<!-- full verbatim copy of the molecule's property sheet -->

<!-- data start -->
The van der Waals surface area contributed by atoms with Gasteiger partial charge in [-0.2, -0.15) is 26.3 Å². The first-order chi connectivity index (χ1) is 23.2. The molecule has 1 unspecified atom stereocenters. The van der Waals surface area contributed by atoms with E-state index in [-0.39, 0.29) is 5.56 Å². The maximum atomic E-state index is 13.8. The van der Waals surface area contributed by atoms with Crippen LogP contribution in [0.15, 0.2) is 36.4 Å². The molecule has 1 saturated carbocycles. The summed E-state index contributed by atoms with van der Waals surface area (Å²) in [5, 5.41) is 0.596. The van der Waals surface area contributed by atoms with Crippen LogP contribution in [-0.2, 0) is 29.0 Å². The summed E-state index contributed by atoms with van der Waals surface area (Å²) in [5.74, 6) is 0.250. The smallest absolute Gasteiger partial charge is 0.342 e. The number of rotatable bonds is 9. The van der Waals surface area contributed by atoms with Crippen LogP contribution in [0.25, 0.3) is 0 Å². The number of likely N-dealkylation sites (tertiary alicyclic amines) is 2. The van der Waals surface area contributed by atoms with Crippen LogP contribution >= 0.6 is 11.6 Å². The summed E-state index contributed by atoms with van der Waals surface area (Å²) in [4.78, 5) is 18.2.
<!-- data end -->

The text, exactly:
The van der Waals surface area contributed by atoms with Gasteiger partial charge in [-0.2, -0.15) is 26.3 Å². The first-order chi connectivity index (χ1) is 23.2. The molecule has 1 unspecified atom stereocenters. The van der Waals surface area contributed by atoms with E-state index in [-0.39, 0.29) is 5.56 Å². The maximum atomic E-state index is 13.8. The van der Waals surface area contributed by atoms with Crippen LogP contribution in [0.15, 0.2) is 36.4 Å². The molecule has 1 saturated carbocycles. The summed E-state index contributed by atoms with van der Waals surface area (Å²) in [5, 5.41) is 0.596. The van der Waals surface area contributed by atoms with Crippen LogP contribution in [-0.2, 0) is 29.0 Å². The summed E-state index contributed by atoms with van der Waals surface area (Å²) in [5.74, 6) is 0.250. The smallest absolute Gasteiger partial charge is 0.342 e. The number of rotatable bonds is 9. The van der Waals surface area contributed by atoms with Crippen LogP contribution in [0.25, 0.3) is 0 Å². The number of likely N-dealkylation sites (tertiary alicyclic amines) is 2. The van der Waals surface area contributed by atoms with Crippen LogP contribution >= 0.6 is 11.6 Å². The summed E-state index contributed by atoms with van der Waals surface area (Å²) in [4.78, 5) is 18.2.